nilesite writes


New York, New York, USA
January 08
The Backpack Press
Pilgrim, writer, photographer, mom, singer - author of "A Marshmallow on the Bus: A Collection of Stories Written on the MTA."


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FEBRUARY 7, 2013 5:05PM

I Just Don't Believe in Lent

Rate: 6 Flag

Great, Lent's coming up next week.  I get uncomfortable just thinking of all those cheery folks who hunker down like the groundhog, waiting for the end of 40 days and 40 nights.  And don't get me started on ashes on my forehead.  I did that a couple of times and it creeped me out.

For starters, Lent means slow, and I move at a pretty good clip, age and weather notwithstanding. So I don't want to keep thinking slow, even if it's only for a while.  I wouldn't mind allegro, or even andante, but lent slows me down.

Then there's that fasting thing which I never got.  When I was in grade school, I took wonderful, sticky, peach jam sandwiches for lunch on Fridays because I never acquired a taste for peanut butter.  At night, I'd eat my favorite meal of all: fish sticks and tater tots.  So where was the fast, I ask you?  And how does "fast" go with lent which means slow?  That stops me.  If I can eat my favorite foods, how is it any kind of sacrifice?  If fasting meant you had to eat peanut butter, I would understand completely, but not when I'm feasting on mac and cheese, or tuna casserole, or Velveeta sandwiches on Kreamo.  Those were my Lent mainstays and I never felt the pinch of fasting.

Past fasting, where you eat less or stop eating meat, there's the whole giving up thing.  My mother found out sometime in the 1950s that Lent doesn't technically include Sundays, so she would give up her favorite snack, fresh, homemade popcorn, and make huge batches of it on Sundays.  I got really confused by this because we ended up eating way more popcorn in Lent on non-Lent Sunday afternoons than any other time of the year.

I have known people to give up TV shows, chocolate, desserts in general, and riding in cars, in favor of walking.  Over the course of my more observant Lents, I have given up all those things and more and I have nothing to show for it.  It's dumb to sit over a nice lunch with friends comparing Lenten give-ups, or whatever they're called.  "Oh, I can't wait until Easter to eat chocolate again," or "I never thought I'd be able to give up Twinkies for more than a few hours."  And now, everybody has to give up Twinkies.  What a waste.

So, I decided years ago that I would take Lent on my own terms.  I don't give up things, I don't fast, and I shun all guilt associated with it.  I do things.  During Lent, I slow down to see where I can spread a little genuine kindness.  I figure if I can do that successfully, at the end of the 40 days and 40 nights, I will have accomplished something that no amount of chocolate fasting or popcorn rejection will match.  I will have increased my own karma by a tiny percentage and that's all fine, because everyone else will benefit as well.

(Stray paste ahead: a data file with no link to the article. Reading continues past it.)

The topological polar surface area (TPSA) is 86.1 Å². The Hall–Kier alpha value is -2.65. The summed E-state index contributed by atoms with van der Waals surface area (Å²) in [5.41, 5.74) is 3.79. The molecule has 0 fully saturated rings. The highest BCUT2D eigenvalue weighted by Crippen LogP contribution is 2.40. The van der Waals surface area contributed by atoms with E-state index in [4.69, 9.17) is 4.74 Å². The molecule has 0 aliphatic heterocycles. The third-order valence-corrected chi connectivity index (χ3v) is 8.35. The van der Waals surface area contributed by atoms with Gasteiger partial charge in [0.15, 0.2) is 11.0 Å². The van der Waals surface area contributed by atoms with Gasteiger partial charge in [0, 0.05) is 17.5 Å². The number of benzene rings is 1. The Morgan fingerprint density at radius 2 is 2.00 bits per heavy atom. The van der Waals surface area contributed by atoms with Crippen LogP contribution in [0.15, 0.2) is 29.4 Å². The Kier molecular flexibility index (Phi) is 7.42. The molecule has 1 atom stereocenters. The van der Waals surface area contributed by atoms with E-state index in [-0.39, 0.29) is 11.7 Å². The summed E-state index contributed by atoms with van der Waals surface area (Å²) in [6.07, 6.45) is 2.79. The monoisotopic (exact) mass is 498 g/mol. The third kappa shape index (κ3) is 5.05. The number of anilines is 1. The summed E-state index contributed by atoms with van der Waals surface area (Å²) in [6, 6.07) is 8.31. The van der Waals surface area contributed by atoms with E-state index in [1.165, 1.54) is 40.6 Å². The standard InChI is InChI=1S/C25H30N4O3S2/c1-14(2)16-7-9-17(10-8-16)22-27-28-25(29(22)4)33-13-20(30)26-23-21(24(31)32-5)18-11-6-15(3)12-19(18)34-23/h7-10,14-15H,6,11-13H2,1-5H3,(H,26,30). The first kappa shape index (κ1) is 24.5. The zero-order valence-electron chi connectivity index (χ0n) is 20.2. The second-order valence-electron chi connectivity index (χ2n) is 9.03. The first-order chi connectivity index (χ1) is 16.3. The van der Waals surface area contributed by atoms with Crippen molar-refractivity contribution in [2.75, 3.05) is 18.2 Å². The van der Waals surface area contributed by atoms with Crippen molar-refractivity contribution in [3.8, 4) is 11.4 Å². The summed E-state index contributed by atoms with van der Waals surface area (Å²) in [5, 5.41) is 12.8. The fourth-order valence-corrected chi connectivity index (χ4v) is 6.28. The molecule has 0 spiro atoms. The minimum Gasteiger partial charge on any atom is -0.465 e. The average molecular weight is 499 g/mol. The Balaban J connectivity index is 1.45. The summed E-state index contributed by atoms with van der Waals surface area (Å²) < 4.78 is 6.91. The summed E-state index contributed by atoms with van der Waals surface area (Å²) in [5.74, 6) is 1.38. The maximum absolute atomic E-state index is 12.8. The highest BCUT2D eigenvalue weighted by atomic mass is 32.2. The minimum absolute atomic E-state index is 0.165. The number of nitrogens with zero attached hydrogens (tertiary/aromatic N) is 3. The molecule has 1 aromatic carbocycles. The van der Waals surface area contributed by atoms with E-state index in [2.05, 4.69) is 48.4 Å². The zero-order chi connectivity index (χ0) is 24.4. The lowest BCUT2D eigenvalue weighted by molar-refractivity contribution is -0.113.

So here's to all the pancakes and scrambled egg suppers ahead.  What can I get for you?


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I used to give up liver...which I refused to eat on any day in the year. When serious, I'd give up candy, only to increase the intake of my real true lover, YoHo potato chips. Oh, the games people play. I love your idea. Forget Lent, let's make it a daily habit!

I know people who give up alcoholic beverages for Lent. Egad, their saints!
@Gerald, if I gave up wine for Lent the alcoholic store would go out of business! HAHA
Nile, let's just be kind every day
I hadn't realized that fasting wasn't real fasting during Lent. All these religious rules make me tired and bored. I don't like them. I want things to be real and important. Religion seems to skirt around it all.
Then for this new Snow Storm predicted - I guess there's no Peanut Butter - but plenty of Spam? R
See, no one told me that Sundays were exempt. If they had, I would have had a much easier time in 1995 when I gave up sugar. I almost attacked someone for a soda, but stopped myself before I actually moved towards her. On the flip side, that's when I learned to read labels.
I just sit back and enjoy all those fish sandwiches that show up on restaurant menus.
toritto - if you can imagine, my kids love brussel sprouts. Go figure.

L - I loved that old classic song: I hate liver, liver makes me quiver, liver makes me curl right up and die!

GA - I have never known anyone to give up the hooch. But I come from an Irish family. It woulda been sacrilege.

Christine - I agree. Nobody ever regrets being kind.

zanelle - it's only when you start laying it out that you see all the holes in the argument. Tired and bored indeed.

Marilyn - I could easily give up Spam, but it wouldn't increase the karma.

JP - Sugar?! What were you thinking?

jlsathre - I love them too. I grew up with what they call AYCE fish fry suppers. "All You Can Eat."